Part of convincing the Governor to grant clemency is building public support. We kicked off the public campaign on November 20 at the Broken Eagle Eatery in Kinston, North Carolina, where Rose worked. Over thirty of Ernest’s family members and friends greeted John and I. We asked for their help to get the word out about the injustices in Ernest’s case, to write letters to the Governor in support of clemency, and to get others to do the same.
Rose and her daughter Sonya were Ernest’s best spokespeople. Rose could tell the story of the injustices in Ernest’s case like no one else. Though she had no public speaking experience, Rose agreed to embark on a speaking tour of Eastern North Carolina.
Rose never declined an opportunity to talk about Ernest’s case. At each stop, she would rise, introduce herself, and begin the heart-wrenching story of her brother’s case, pushing through the tears streaming down her face. Her audience was always spellbound.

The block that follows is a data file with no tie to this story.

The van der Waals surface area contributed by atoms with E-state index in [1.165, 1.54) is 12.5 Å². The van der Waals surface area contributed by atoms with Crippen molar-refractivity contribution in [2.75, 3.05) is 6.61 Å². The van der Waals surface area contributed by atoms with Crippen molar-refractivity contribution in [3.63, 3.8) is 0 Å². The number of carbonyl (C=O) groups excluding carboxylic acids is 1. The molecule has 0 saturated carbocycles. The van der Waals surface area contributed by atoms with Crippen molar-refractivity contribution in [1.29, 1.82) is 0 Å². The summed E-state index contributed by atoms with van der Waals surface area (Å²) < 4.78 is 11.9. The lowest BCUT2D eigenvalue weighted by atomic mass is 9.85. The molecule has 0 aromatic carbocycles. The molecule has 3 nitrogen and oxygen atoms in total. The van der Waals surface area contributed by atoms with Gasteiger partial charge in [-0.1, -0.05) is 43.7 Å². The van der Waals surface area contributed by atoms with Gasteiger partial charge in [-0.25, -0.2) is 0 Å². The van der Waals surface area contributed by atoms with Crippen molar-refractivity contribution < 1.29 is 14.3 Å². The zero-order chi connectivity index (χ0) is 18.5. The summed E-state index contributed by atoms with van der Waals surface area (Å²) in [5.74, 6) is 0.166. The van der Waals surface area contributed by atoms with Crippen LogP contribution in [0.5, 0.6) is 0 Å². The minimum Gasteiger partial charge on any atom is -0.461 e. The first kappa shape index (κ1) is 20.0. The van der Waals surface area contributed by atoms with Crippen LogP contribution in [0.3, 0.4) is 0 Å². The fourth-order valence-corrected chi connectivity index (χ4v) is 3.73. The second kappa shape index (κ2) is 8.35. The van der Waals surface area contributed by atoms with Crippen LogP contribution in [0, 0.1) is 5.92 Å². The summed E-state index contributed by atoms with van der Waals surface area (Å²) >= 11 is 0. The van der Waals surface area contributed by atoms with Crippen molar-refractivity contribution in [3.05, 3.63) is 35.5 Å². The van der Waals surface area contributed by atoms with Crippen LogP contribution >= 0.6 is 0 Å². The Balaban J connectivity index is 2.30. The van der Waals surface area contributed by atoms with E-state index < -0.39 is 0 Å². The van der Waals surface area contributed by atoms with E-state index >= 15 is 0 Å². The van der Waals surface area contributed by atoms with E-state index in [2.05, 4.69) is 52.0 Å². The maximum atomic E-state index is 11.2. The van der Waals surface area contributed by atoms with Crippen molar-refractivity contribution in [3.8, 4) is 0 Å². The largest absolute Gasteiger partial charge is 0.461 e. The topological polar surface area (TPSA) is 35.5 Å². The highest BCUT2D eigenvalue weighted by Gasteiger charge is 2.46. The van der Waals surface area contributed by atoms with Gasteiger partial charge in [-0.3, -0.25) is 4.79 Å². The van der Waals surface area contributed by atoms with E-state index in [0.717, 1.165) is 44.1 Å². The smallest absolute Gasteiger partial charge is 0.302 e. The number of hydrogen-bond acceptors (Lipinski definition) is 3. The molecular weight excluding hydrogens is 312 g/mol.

Sonya, who looked considerably younger than her eighteen years, would comfort her mother and provide the much needed tissues. She would then stand and speak. Sonya was amazingly poised as she described her friendship with her uncle and why she thought he should not be executed. She had visited her uncle since she was ten-years-old and only knew him as a death row inmate. Sonya told one reporter, “‘He’s the best uncle in the world,’ . . . recalling the way they tease each other because she is a Duke sports fan and Ernest roots for UNC. ‘I believe in him so much. He’s just a good man.’”
The letters poured into the governor’s office in support of clemency for Ernest.